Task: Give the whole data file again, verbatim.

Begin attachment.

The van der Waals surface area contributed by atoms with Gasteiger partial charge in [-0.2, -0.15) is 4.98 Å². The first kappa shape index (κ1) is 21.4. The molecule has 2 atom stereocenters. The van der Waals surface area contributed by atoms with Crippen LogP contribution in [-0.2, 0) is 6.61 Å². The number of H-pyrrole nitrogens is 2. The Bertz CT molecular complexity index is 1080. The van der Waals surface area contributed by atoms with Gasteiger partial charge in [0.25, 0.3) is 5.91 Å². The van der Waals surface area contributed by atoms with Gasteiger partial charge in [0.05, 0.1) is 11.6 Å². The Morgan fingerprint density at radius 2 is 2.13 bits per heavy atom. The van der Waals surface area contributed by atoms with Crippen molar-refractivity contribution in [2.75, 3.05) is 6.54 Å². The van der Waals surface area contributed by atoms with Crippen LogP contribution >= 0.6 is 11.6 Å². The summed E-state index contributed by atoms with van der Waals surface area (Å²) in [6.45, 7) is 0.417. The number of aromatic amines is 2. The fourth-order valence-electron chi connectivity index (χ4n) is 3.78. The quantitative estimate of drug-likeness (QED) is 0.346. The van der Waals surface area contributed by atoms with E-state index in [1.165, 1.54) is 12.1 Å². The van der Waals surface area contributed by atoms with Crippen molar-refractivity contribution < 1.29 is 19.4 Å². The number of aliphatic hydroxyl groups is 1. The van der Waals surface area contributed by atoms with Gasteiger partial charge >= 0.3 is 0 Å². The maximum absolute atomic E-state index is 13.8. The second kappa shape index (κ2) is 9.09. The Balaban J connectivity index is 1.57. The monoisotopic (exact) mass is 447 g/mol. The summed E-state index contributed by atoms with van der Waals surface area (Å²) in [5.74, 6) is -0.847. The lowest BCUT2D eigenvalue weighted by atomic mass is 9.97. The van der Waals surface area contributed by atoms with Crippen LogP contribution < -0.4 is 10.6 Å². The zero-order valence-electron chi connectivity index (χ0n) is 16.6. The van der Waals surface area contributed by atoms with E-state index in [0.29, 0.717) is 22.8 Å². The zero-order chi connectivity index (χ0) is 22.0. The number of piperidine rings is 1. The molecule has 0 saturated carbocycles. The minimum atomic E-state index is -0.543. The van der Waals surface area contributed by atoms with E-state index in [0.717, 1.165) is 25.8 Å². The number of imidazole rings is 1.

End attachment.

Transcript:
The van der Waals surface area contributed by atoms with Gasteiger partial charge in [-0.2, -0.15) is 4.98 Å². The first kappa shape index (κ1) is 21.4. The molecule has 2 atom stereocenters. The van der Waals surface area contributed by atoms with Crippen LogP contribution in [-0.2, 0) is 6.61 Å². The number of H-pyrrole nitrogens is 2. The Bertz CT molecular complexity index is 1080. The van der Waals surface area contributed by atoms with Gasteiger partial charge in [0.25, 0.3) is 5.91 Å². The van der Waals surface area contributed by atoms with Gasteiger partial charge in [0.05, 0.1) is 11.6 Å². The Morgan fingerprint density at radius 2 is 2.13 bits per heavy atom. The van der Waals surface area contributed by atoms with Crippen molar-refractivity contribution in [2.75, 3.05) is 6.54 Å². The van der Waals surface area contributed by atoms with Crippen LogP contribution >= 0.6 is 11.6 Å². The summed E-state index contributed by atoms with van der Waals surface area (Å²) in [6.45, 7) is 0.417. The number of aromatic amines is 2. The fourth-order valence-electron chi connectivity index (χ4n) is 3.78. The quantitative estimate of drug-likeness (QED) is 0.346. The van der Waals surface area contributed by atoms with E-state index in [1.165, 1.54) is 12.1 Å². The van der Waals surface area contributed by atoms with Crippen molar-refractivity contribution < 1.29 is 19.4 Å². The number of aliphatic hydroxyl groups is 1. The van der Waals surface area contributed by atoms with Gasteiger partial charge >= 0.3 is 0 Å². The maximum absolute atomic E-state index is 13.8. The second kappa shape index (κ2) is 9.09. The Balaban J connectivity index is 1.57. The monoisotopic (exact) mass is 447 g/mol. The summed E-state index contributed by atoms with van der Waals surface area (Å²) in [5.74, 6) is -0.847. The lowest BCUT2D eigenvalue weighted by atomic mass is 9.97. The van der Waals surface area contributed by atoms with Crippen LogP contribution < -0.4 is 10.6 Å². The zero-order valence-electron chi connectivity index (χ0n) is 16.6. The van der Waals surface area contributed by atoms with E-state index in [0.29, 0.717) is 22.8 Å². The zero-order chi connectivity index (χ0) is 22.0. The number of piperidine rings is 1. The molecule has 0 saturated carbocycles. The minimum atomic E-state index is -0.543. The van der Waals surface area contributed by atoms with E-state index in [0.717, 1.165) is 25.8 Å². The number of imidazole rings is 1.